Nazi memorabilia auction a 'slap in the face'

By Sam Carran

Hayward's Auction House co-proprietor Kevin Hayward shows some of the Nazi memorabilia being sold in Dunedin. Photo / Peter McIntosh
Hayward's Auction House co-proprietor Kevin Hayward shows some of the Nazi memorabilia being sold in Dunedin. Photo / Peter McIntosh

The sale of a collection of Nazi memorabilia has been called a "slap in the face" for the Jewish community.

Items in the sale in Dunedin today include pre-1945 German military items and memorabilia such as Nazi flags, helmets, belts and pins.

The vendor, who wished to remain anonymous, collected the material over a long period before deciding to sell.

Hayward's Auction House co-proprietor Kevin Hayward said apart from a few smaller uniform items, the lot was authentic.

"There will actually be things that veterans brought back from the war," he said.

The flags and helmets were expected to each fetch between $500 and $600.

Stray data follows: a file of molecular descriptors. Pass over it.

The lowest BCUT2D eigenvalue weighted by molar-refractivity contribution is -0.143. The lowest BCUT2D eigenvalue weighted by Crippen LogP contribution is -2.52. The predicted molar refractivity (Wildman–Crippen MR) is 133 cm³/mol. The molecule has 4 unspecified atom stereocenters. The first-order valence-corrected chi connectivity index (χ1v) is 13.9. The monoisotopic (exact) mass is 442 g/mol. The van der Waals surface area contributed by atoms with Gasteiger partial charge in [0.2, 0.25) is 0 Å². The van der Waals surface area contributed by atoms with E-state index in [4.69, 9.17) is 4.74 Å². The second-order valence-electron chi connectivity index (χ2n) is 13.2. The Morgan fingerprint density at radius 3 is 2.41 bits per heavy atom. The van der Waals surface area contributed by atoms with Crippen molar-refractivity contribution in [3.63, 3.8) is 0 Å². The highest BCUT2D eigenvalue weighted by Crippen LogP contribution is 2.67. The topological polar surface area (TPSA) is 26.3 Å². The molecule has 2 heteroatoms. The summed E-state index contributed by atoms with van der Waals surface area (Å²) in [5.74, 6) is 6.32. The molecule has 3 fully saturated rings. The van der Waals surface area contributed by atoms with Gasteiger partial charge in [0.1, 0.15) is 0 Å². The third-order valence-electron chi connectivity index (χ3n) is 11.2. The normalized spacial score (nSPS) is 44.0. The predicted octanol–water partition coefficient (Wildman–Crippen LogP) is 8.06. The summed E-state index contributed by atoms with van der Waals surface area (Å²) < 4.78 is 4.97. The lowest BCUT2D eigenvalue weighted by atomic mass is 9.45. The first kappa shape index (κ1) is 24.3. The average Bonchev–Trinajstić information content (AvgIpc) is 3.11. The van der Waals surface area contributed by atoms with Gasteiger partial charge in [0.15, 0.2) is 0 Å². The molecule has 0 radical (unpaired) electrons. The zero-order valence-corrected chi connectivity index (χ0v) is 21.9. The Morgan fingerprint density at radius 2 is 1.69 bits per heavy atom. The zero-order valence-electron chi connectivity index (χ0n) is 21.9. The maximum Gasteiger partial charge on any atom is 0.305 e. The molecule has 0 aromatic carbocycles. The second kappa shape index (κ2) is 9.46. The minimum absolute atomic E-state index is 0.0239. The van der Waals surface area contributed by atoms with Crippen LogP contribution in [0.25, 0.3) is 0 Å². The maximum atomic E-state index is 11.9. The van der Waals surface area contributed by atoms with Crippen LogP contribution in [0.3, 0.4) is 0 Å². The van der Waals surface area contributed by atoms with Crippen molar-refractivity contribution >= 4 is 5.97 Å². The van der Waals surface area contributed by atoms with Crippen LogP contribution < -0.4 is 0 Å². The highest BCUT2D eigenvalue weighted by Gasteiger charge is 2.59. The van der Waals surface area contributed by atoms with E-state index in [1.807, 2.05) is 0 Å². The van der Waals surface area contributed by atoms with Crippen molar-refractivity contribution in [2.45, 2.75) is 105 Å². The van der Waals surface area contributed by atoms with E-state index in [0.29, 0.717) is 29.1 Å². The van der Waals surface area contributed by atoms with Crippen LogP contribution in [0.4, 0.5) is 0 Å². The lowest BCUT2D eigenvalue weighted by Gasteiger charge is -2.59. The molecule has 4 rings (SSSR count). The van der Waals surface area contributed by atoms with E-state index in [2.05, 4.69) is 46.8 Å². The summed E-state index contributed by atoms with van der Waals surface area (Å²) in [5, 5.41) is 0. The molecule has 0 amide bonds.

Hayward's has previously sold such items, but this collection included the largest amount of Nazi memorabilia it had put to auction at any one time, Mr Hayward said.

About 15 active bidders were expected on the floor, and the same number online.

"You'll find that for the half hour these items are out a lot of people will leave and get a coffee or whatever and come back," Mr Hayward said.

He was not concerned about the auction attracting nationalists and white supremacists.

"News may get around to their circle, but for people who are in that movement I think it [items] will be too expensive anyway."

Hayward's staff appreciated the auction could provoke negative reactions from some people, as did other items sold from time to time, such as stuffed animals, he said.

"The vendor wants it sold.

"We appreciate we need to be sensitive in how we sell and display it," Mr Hayward said.

Australasian Union of Jewish Students Dunedin branch president Ben Isaacs said the sale of anything with a swastika was harmful to the memory of those who died as a result of Nazi persecution.

"The decision to run this auction shows a lack of taste and sensitivity to those who lived through these atrocities and their families," he said.

"It is a slap in the face to the Dunedin Jewish community and New Zealand Jewish community.

"This is not something that should have a place in New Zealand," Mr Isaacs said.

- Otago Daily Times

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